Blog post by Joe Babaian
Seek First to Understand, Then to be Understood – Steven Covey
Is your doctor really present during your visit? – Suzanne Koven M.D.
We’ve all been there. At the bank, the grocery store, the mall, the clinic, and the hospital: We spend a few minutes explaining what we want and we get the blank-looked reply and a response ranging from “huh?” to some words that don’t begin to address the request. It’s understood that everyone is pressed for time and every organization faces financial pressure, yet we haven’t found a way to assure clear understanding from the most important communications – those in healthcare.
A few days ago, Sherry Reynolds tweeted:
Is there really a doctor shortage (supply side) or a delivery side one? IE Most ER visits are due to lack of access to primary care
— Sherry Reynolds (@Cascadia) September 11, 2015
Dave Chase replied to Sherry with a telling comment:
@Cascadia Delivery side. Any so called doc shortage is a failure of imagination (part of which is a flawed reimbursement structure)
— Dave Chase (@chasedave) September 11, 2015
A complex and important question to be sure. The very pressures of the real, imagined, or created doctor shortage finds its roots in financial pressure and the “shortage” manifests itself in difficulty getting an appointment and when you do get one, you often face the communication gap.
No one expects 45 minutes to chit-chit with your PCP about the weather, but if you do have 15 or 20 minutes, you should expect authentic conversation. In fact, the disservice of one-way communication is to both the clinician and the patient. The patient needs/issues/changes are often not understood, leaving the patient at risk. Further, the clinician finds themselves at risk of not providing care but just being there but not present.
Suzanne Koven M.D. talks about this in her telling article, “Is your doctor really present during your visit?” when she notes:
Am I “present” in my practice, even when I am in?
She considers the 1984 study that found physicians interrupting patients within 18 seconds on average and sees little improvement over 20 years later in “Tell the Doctor All Your Problems, but Keep It to Less Than a Minute” when it comes to understanding via authentic communication:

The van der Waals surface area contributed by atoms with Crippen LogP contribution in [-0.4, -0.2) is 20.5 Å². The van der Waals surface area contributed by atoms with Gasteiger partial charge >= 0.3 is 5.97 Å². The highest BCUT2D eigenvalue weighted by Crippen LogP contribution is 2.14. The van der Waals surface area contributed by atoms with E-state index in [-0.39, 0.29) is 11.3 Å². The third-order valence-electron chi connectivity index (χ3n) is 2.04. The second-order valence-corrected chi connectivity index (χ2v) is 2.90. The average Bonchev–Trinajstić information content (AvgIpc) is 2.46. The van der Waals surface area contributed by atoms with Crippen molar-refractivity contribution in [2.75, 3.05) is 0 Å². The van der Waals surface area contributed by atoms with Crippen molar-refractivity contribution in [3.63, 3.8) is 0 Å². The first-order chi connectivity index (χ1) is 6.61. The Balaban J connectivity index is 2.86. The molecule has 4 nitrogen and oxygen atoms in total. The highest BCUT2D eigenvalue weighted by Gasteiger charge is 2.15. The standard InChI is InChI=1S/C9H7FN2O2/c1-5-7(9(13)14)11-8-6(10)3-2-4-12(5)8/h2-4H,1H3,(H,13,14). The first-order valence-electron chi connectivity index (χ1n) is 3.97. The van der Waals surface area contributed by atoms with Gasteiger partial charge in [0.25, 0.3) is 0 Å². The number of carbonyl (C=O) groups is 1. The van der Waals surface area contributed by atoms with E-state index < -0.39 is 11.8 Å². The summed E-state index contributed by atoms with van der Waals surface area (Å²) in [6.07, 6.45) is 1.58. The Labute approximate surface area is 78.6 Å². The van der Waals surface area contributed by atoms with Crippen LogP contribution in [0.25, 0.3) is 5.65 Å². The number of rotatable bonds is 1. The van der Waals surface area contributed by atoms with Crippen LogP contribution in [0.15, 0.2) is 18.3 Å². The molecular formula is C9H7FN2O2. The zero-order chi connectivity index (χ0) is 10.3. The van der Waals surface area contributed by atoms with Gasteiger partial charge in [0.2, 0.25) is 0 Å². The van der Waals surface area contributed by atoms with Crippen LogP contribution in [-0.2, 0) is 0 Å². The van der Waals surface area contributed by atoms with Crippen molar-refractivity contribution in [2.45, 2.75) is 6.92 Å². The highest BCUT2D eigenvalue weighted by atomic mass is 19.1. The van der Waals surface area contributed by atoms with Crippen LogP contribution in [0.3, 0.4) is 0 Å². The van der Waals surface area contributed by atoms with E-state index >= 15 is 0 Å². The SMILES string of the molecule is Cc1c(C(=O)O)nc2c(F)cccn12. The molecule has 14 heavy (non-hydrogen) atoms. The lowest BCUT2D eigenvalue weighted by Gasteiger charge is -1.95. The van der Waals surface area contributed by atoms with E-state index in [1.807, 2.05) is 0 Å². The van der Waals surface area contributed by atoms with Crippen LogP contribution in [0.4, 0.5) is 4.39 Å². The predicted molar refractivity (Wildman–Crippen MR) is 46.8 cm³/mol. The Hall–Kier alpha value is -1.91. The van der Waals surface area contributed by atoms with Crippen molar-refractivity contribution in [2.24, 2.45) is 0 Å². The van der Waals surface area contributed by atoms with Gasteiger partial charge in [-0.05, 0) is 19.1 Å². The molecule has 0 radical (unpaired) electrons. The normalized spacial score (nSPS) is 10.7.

50 percent [patients] leave their doctors’ offices uncertain of what they are supposed to do to take care of themselves.
Increasingly, more and more physician time gets taken up with the iPatient, leaving the real patient in the bed feeling neglected. And the bizarre way health care is funded and the way incentives are lined up in this country (we are paid to do to people, rather than for people — sticking a needle in or performing a test pays more than listening), we are pushed to spend more time with the “iPatient” (much of it spent documenting the time we supposedly have spent with the live patient).
Certainly we all recognize this paradigm and face the looming obstacle of shifting to a new track, getting something done, and reengaging authentic communication that allows care to truly begin with each patient interaction. After all, aren’t the people the reason healthcare exists?
Let’s consider where we’ve been, where we are, where we need to be as well as the implications along with the #hcldr community of professionals, patients, clinicians, administrators, lurkers, counselors, social workers, designers, and advocates! Please join us on Tuesday September 15, 2015 at 8:30pm Eastern (for your local time click here) as we discuss the following topics:
- T1 How critical is the need for authentic listening in healthcare and why? Is this related to the “doctor shortage?”
- T2 Do you agree with Dr. Verghese’s characterization of the healthcare treating “iPatients” vs. “real” patients?
- T3 What experiences do you have with poor (or no) communication in healthcare? Did you find a way to overcome?
- T4 What can we do to #shift the model and create the real connections that enable care once more?
“Doctors, listen to your patients” Abraham Verghese, CNN, Oct 02, 2011. http://www.cnn.com/2011/10/02/opinion/verghese-doctors-touch, accessed Sep 12, 2015
“The Effect of Physician Behavior on the Collection of Data” HOWARD B. BECKMAN, M.D. and RICHARD M. FRANKEL, Ph.D., Annals of Internal Medicine , Nov 1, 1984. http://annals.org/article.aspx?articleid=699136, accessed Sept 10, 2015
“Is your doctor really present during your visit?” Suzanne Koven M.D., KevinMD, Aug 5, 2013. http://www.kevinmd.com/blog/2013/08/doctor-present-visit.html, accessed Sept 11, 2015
“Lack of Listening is the Core Problem in American Health Care” Stephen C Schimpff, MD, Medical Megatrends and the Future of Medicine, April 14, 2014. http://medicalmegatrends.blogspot.com/2014/04/lack-of-listening-is-core-problem-in.html, accessed Sept 12, 2015
“Tell the Doctor All Your Problems, but Keep It to Less Than a Minute” Meredith Levine, New York Times, June 1, 2004. http://www.nytimes.com/2004/06/01/health/tell-the-doctor-all-your-problems-but-keep-it-to-less-than-a-minute.html?pagewanted=all&src=pm, accessed Sept 11, 2015
“A Study of Patient Clues and Physician Responses in Primary Care and Surgical Settings” Wendy Levinson, MD; Rita Gorawara-Bhat, PhD; Jennifer Lamb, BS, JAMA, Aug 23, 2000. http://jama.jamanetwork.com/article.aspx?articleid=193022, accessed Sept 12, 2015
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